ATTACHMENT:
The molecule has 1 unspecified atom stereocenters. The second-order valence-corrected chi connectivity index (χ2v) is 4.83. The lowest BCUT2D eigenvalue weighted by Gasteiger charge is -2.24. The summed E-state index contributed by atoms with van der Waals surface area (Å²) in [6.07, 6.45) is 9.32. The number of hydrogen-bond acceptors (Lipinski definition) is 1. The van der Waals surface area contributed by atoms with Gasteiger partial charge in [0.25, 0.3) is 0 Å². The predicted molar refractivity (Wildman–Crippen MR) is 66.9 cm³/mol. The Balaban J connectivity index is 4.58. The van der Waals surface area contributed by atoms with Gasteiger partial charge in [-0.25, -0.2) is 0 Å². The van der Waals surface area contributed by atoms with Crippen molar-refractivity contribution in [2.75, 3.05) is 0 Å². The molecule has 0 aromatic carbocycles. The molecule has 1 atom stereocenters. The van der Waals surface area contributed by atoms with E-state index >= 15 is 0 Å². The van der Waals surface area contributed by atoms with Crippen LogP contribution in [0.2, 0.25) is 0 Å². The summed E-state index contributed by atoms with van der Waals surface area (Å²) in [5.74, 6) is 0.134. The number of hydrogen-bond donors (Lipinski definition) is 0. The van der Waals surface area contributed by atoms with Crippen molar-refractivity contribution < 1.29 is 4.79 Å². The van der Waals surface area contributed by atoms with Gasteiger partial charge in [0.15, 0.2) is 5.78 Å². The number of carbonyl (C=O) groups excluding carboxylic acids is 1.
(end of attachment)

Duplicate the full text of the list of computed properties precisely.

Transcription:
The molecule has 1 unspecified atom stereocenters. The second-order valence-corrected chi connectivity index (χ2v) is 4.83. The lowest BCUT2D eigenvalue weighted by Gasteiger charge is -2.24. The summed E-state index contributed by atoms with van der Waals surface area (Å²) in [6.07, 6.45) is 9.32. The number of hydrogen-bond acceptors (Lipinski definition) is 1. The van der Waals surface area contributed by atoms with Gasteiger partial charge in [0.25, 0.3) is 0 Å². The predicted molar refractivity (Wildman–Crippen MR) is 66.9 cm³/mol. The Balaban J connectivity index is 4.58. The van der Waals surface area contributed by atoms with Gasteiger partial charge in [-0.25, -0.2) is 0 Å². The van der Waals surface area contributed by atoms with Crippen molar-refractivity contribution in [2.75, 3.05) is 0 Å². The molecule has 0 aromatic carbocycles. The molecule has 1 atom stereocenters. The van der Waals surface area contributed by atoms with E-state index >= 15 is 0 Å². The van der Waals surface area contributed by atoms with Crippen LogP contribution in [0.2, 0.25) is 0 Å². The summed E-state index contributed by atoms with van der Waals surface area (Å²) in [5.74, 6) is 0.134. The number of hydrogen-bond donors (Lipinski definition) is 0. The van der Waals surface area contributed by atoms with Crippen molar-refractivity contribution < 1.29 is 4.79 Å². The van der Waals surface area contributed by atoms with Gasteiger partial charge in [0.15, 0.2) is 5.78 Å². The number of carbonyl (C=O) groups excluding carboxylic acids is 1.